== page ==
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Aerobic vaginitis

Author: Dr Carolina González, Dermatology Registrar, University of Santiago de Chile, Santiago, Chile. DermNet NZ Editor in Chief: Adjunct A/Prof Dr Amanda Oakley; Dermatologist, Hamilton, New Zealand. January 2018.  


What is vaginitis?

The term 'vaginitis' means an inflamed vagina; the term is loosely used to refer to any vaginal condition that results in a vaginal discharge, whether due to infectious or non-infectious causes.

What is aerobic vaginitis?

Aerobic vaginitis is characterised by:

  • Vaginal inflammation
  • Atrophy of vaginal epithelium
  • Abnormal vaginal microflora including:
    • Increased levels of aerobic bacteria
    • Decreased levels of lactobacilli.

Aerobic vaginitis was first characterised by Donders et al in 2002. Desquamative inflammatory vaginitis is a severe form of aerobic vaginitis [1,2].

Who gets aerobic vaginitis?

Aerobic vaginitis may affect adult women of any age, whether pre- or post-menopause. The prevalence of aerobic vaginitis has been estimated in different populations as being present in 5–13% of asymptomatic women and affecting a greater proportion of women with vaginal symptoms. It may be less prevalent among pregnant women.

The risk factors for infection are under evaluation.

What is the cause of aerobic vaginitis?

The cause of aerobic vaginitis is unknown. Aerobic vaginitis is a form of dysbiosis, a disturbance in the ecology of aerobic micro-organisms that reside in the vaginal microflora (the microbiome). These microorganisms include:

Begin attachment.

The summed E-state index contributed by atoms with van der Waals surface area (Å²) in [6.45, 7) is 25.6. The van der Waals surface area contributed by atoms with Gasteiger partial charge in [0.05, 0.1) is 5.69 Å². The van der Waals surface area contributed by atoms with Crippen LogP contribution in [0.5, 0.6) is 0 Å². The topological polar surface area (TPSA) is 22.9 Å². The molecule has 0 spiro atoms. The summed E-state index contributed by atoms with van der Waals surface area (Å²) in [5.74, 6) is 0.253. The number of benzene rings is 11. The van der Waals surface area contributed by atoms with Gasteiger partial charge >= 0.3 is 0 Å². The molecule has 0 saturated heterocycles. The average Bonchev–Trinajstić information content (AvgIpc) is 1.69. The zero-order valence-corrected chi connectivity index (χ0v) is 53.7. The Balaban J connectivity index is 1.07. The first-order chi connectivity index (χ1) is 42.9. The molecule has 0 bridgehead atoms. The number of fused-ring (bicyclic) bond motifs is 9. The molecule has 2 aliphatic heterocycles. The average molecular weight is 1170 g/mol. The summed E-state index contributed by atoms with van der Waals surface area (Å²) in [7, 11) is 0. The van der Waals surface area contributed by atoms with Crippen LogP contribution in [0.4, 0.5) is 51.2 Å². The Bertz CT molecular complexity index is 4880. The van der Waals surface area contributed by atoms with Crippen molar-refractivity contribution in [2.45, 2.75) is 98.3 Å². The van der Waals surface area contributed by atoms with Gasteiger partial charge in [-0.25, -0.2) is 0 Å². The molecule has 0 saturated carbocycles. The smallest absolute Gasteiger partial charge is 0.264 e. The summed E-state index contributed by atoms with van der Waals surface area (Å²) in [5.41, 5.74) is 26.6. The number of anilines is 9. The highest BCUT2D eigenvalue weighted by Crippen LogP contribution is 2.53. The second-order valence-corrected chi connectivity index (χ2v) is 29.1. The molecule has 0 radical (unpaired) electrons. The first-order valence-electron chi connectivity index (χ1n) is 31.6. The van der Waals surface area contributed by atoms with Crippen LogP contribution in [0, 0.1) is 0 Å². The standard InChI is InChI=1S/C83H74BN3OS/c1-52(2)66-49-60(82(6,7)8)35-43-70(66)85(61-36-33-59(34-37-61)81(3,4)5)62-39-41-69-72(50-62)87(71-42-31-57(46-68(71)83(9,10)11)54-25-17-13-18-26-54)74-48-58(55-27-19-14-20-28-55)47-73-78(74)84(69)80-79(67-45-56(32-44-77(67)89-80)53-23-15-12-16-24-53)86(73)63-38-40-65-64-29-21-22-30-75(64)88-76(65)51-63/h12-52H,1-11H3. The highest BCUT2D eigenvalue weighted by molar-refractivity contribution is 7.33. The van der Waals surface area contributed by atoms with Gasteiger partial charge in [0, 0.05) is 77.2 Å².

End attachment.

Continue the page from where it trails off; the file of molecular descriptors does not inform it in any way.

It is unclear whether the primary cause of aerobic vaginitis is pathogenic organisms, lack of lactobacilli, immune dysregulation and pro-inflammatory cytokines, or insufficient oestrogen in the vaginal mucosa (atrophic vulvovaginitis) [2].

What are the clinical features of aerobic vaginitis?

The symptoms of aerobic vaginitis can fluctuate over a long period of time. They include [2]:

  • Vaginal stinging and burning sensations
  • Dyspareunia
  • A sticky yellow or green discharge with a rotten odour.

Examination findings may include:

What are the complications of aerobic vaginitis?

Aerobic vaginitis has been associated with [2]:

  • Other forms of vaginitis
  • Infection-related miscarriage, premature rupture of membranes, ascending chorioamniotis (inflammation around the fetus), and preterm birth
  • Activation of human papillomavirus infection and cervical cancer, possibly due to increased pH and lack of lactobacilli
  • Increased risk of acquiring sexually transmitted infections, due to erosions in vaginal mucosa
  • Pelvic inflammatory disease and infertility [4].

How is aerobic vaginitis diagnosed?

The diagnosis of aerobic vaginitis is confirmed by wet–mount microscopy of fresh vaginal fluid, ideally using phase contrast. The aerobic vaginitis score is graded as 0–3 (absent), 3–4 (mild), 5–6 (moderate), and 6–10 (severe). The aerobic vaginitis score is calculated from the [1]:

  • Lactobacillary grade (LBG): I–III, namely, (I) numerous pleomorphic lactobacilli, with no other bacteria; (IIa) mixed flora, but predominantly lactobacilli; (IIb) mixed flora, but proportion of lactobacilli severely decreased due to increased numbers of other bacteria; and (III) lactobacilli severely depressed or absent because of overgrowth of other bacteria